The final filter 50 is preferably a 1/2 micron filter which polishes the hydrocarbons. Filter 50 communicates with a storage tank 56 attached to the bottom of the chassis 14. Hydrocarbons may be withdrawn from the tank 56 by way of a pump and hose disposed within the housing 58. Tank 56 preferably has a capacity of about 1,000 gallons. Pumps are provided in various conduits as shown in the drawing to maintain a uniform throughput.

The reactors 22 and 24 are utilized alternatively for batch handling of the hydrocarbons to be processed. The most common types of hydrocarbons to be processed are transformer oil containing PCB as a fire retardant. The present invention is desired to reduce PCB to less than 2 ppm. Hydrocarbons having an excess of 4,000 ppm have been successfully processed utilizing the apparatus of the present invention.


The vehicle 10 is transported to the location of the hydrocarbons to be processed. The source of hydrocarbons is connected to the inlet of pump 18. Pump 18 includes a meter for registering or recording the amount of hydrocarbons processed. Pump 18 pumps the hydrocarbons through filter 20 where water is removed so that the hydrocarbons are substantially free of water when introduced to one of the reactors 22, 24. Let it be assumed that the hydrocarbons are communicated from filter 20 to the reactor 22. Within the reactor 22, the hydrocarbons are heated. In addition, the hydrocarbons are pumped from the reactor 22 through the heat exchanger 30 and returned to the reactor 22.

Temperature and flow rates are monitored on a control panel 60. When the temperature has reached about 130 C., the valves associated with conduits 32 and 33 are manipulated so as to cause the circulating hydrocarbons to flow through the injector 34 and melt at a predetermined amount of finely divided metallic sodium. The preferred embodiment of the present invention involves adding 0.03 grams of sodium for each ppm of PCB for each gallon of hydrocarbon being treated. For a 500 gallon batch, 42.7 pounds of sodium are added to injector 34 where the hydrocarbons had 4,179 ppm of PCB.

Since insertion of the injector into the flow circuit reduces the temperature of the hydrocarbons by about 7 to 10 F., the mixture is directed from reactor 22 through the heat exchanger and to the injector and back to the reactor. By locating a pump in conduit 33 at the inlet of the injector, the flow of hydrocarbon can be directed solely between the reactor and the injector after the hydrocarbon is brought back to temperature. Within reactor 22, the mixture is agitated. At 15 minute intervals a sample of the hydrocarbons being processed is analyzed with a gas chromatograph to ascertain the ppm of the PCB. When the ppm of PCB is less than 2 ppm, valves associated with conduit 38 are open so that the mixture may be directed by way of conduit 38 to the separator 40.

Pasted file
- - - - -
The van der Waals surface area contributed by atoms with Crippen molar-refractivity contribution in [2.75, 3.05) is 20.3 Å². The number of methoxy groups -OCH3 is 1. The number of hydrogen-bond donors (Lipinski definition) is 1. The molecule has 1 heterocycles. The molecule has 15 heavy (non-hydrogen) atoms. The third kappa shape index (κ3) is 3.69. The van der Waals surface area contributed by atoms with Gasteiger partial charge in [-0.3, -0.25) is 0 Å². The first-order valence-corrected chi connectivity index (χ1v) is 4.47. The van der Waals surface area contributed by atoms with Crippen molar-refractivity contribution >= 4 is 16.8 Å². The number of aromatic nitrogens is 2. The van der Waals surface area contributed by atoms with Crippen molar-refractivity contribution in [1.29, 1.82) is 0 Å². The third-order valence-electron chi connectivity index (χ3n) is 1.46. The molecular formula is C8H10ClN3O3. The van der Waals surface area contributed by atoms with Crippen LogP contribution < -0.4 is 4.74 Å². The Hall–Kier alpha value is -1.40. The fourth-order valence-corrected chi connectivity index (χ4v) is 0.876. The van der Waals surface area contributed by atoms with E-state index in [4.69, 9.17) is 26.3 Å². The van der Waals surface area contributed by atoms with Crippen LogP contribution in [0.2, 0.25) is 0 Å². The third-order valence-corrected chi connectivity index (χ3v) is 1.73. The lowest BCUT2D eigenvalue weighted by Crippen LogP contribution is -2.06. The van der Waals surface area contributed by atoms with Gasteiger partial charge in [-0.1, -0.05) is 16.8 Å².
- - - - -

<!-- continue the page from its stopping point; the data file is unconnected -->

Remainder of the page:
In the sodium separator 40, the hydrocarbons pass upwardly through the steel wool filter 42 and downwardly through the standpipe 44. Sodium chloride and phenyl polymers which result from the reaction of the sodium with the PCB are retained within the separator 40. Thereafter, the decontaminated hydrocarbons are pumped through one or both of the clay filters 46, 48 to the final filter 50. From the final filter 50, the hydrocarbons are pumped to the storage tank 56. While sodium is being added to the hydrocarbons being processed in the reactor 22, a second batch may be processed by filling reactor 24 and circulating hydrocarbons containing PCB from reactor 24 and through the heat exchanger 30. Although potassium and lithium may be used, finely divided metallic sodium is preferred as the source of the metal for combining with the chlorine in PCB since it is the least volatile, the least expensive, and works the fastest.